Union Station Hotel Nashville, Autograph Collection
At the turn of the century, when rail travel was considered special, passengers dressed in their Sunday best, and train stations were built to be grand, beautiful buildings resembling something more along the lines of a modern day castle.
During the glory days of rail travel in the U.S., the Nashville, Tennessee Union Station definitely saw its share of glamour. Movie starlet Mae West passed through, as well as notorious gangster Al Capone who was escorted through Nashville on his way to the Georgia penitentiary.
Nashville's Union Station opened to the public on October 9, 1900. An architechturally marvelous Gothic-style, late Victorian Romanesque Revival style building, it featured lofty towers, turrets, and served as a testament to U.S. ingenuity and excitement for the new century.
As rail travel fell out of fashion, the station was abandoned and fell into disrepair. Train service was finally discontinued in October 1979 and the station was completely abandoned. As the building was designated as a National Historic Lanmark in 1977, the fate of the building tugged on the heartstrings of Nashvillians who wanted to incorporate the preservation of the main terminal building in any plan for development.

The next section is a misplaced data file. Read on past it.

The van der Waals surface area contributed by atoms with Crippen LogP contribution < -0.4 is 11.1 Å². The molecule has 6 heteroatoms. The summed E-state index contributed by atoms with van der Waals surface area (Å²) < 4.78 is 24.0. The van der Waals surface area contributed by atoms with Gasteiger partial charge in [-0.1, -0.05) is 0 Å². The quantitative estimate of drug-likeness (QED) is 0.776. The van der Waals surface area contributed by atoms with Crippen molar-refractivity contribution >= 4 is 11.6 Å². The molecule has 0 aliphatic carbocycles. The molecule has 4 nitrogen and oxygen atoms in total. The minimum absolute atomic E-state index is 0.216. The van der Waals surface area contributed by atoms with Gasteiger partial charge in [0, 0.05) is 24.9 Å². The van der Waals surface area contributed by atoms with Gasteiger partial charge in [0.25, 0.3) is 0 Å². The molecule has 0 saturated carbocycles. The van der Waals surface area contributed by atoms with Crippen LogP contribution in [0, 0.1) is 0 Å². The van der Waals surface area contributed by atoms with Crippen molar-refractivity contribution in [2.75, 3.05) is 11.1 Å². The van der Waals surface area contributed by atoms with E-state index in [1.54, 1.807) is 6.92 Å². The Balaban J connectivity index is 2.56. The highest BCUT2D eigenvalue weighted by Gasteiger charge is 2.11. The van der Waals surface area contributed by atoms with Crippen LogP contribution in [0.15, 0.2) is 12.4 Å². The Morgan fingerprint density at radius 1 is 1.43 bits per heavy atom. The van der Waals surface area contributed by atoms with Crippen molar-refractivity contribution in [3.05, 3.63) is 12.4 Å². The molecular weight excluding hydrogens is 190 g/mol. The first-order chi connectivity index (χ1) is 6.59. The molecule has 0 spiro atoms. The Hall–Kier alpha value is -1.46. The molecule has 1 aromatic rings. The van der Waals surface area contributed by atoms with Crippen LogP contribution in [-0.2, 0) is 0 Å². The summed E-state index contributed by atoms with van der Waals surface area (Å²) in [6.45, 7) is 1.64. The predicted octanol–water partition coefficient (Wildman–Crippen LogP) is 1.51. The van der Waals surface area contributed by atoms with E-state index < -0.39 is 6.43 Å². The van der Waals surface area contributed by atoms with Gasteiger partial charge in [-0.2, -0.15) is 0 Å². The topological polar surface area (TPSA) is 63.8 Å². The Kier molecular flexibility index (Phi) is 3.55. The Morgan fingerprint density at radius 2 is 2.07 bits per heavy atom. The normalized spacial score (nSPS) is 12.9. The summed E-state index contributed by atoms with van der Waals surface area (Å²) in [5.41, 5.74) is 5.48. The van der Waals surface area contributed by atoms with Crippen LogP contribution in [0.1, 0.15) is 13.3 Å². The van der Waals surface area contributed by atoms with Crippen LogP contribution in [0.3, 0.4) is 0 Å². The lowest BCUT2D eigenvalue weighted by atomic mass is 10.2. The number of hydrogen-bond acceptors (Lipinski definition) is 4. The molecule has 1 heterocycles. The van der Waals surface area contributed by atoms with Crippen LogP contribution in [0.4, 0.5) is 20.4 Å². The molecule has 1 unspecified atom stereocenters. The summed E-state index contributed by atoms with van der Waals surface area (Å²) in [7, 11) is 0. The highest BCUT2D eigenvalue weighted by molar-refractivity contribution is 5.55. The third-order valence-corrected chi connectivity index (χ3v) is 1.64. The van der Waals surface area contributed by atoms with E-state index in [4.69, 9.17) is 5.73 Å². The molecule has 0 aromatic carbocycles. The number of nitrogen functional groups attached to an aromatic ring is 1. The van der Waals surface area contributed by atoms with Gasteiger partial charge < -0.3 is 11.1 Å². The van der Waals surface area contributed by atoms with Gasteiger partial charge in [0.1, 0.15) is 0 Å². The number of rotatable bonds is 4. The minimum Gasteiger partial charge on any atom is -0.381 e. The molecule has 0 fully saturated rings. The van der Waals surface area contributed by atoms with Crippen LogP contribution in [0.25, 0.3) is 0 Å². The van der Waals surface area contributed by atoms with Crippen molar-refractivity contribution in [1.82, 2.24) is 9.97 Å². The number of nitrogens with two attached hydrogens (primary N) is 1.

In the 1980s, a group of investors decided to play fairy godmother to the landmark building by investing in it and turning it into a luxury hotel. It passed in and out of the hands of various owners, and finally on October 9, 2007, it was re-dedicated after an $11 million restoration and renovation.
Guest Historian Series
Read more about the history of Union Station Hotel, as told by Historic Hotels of America 2014 and 2015 Historian of the Year Stanley Turkel. Excerpt is taken from his latest book Built to Last: 100+ Year-Old Hotels East of the Mississippi (AuthorHouse 2013).